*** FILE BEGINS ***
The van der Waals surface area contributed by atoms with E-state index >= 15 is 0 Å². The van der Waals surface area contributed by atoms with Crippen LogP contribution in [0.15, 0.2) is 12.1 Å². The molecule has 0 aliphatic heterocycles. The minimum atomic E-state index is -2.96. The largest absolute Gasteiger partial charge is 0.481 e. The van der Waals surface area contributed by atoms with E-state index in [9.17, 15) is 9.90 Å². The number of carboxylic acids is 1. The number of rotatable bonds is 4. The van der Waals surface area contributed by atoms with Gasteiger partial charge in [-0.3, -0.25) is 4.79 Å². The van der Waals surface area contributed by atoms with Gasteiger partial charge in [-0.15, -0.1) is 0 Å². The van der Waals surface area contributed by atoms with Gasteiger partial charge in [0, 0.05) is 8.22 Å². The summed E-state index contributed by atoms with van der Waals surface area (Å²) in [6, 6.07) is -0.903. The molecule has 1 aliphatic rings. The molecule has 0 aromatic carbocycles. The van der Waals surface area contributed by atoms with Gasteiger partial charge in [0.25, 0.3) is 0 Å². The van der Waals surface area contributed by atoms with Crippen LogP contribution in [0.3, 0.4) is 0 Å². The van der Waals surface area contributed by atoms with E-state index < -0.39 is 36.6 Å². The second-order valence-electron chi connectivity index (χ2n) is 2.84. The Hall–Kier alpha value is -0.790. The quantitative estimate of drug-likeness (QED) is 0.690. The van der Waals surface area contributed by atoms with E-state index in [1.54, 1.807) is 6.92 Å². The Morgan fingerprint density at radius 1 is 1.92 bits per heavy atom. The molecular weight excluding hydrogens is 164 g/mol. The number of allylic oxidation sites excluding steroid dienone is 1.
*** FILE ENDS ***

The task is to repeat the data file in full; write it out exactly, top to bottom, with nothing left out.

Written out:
The van der Waals surface area contributed by atoms with E-state index >= 15 is 0 Å². The van der Waals surface area contributed by atoms with Crippen LogP contribution in [0.15, 0.2) is 12.1 Å². The molecule has 0 aliphatic heterocycles. The minimum atomic E-state index is -2.96. The largest absolute Gasteiger partial charge is 0.481 e. The van der Waals surface area contributed by atoms with E-state index in [9.17, 15) is 9.90 Å². The number of carboxylic acids is 1. The number of rotatable bonds is 4. The van der Waals surface area contributed by atoms with Gasteiger partial charge in [-0.3, -0.25) is 4.79 Å². The van der Waals surface area contributed by atoms with Gasteiger partial charge in [-0.15, -0.1) is 0 Å². The van der Waals surface area contributed by atoms with Gasteiger partial charge in [0, 0.05) is 8.22 Å². The summed E-state index contributed by atoms with van der Waals surface area (Å²) in [6, 6.07) is -0.903. The molecule has 1 aliphatic rings. The molecule has 0 aromatic carbocycles. The van der Waals surface area contributed by atoms with Gasteiger partial charge in [0.25, 0.3) is 0 Å². The van der Waals surface area contributed by atoms with Crippen LogP contribution in [0.3, 0.4) is 0 Å². The van der Waals surface area contributed by atoms with E-state index < -0.39 is 36.6 Å². The second-order valence-electron chi connectivity index (χ2n) is 2.84. The Hall–Kier alpha value is -0.790. The quantitative estimate of drug-likeness (QED) is 0.690. The van der Waals surface area contributed by atoms with E-state index in [1.54, 1.807) is 6.92 Å². The Morgan fingerprint density at radius 1 is 1.92 bits per heavy atom. The molecular weight excluding hydrogens is 164 g/mol. The number of allylic oxidation sites excluding steroid dienone is 1.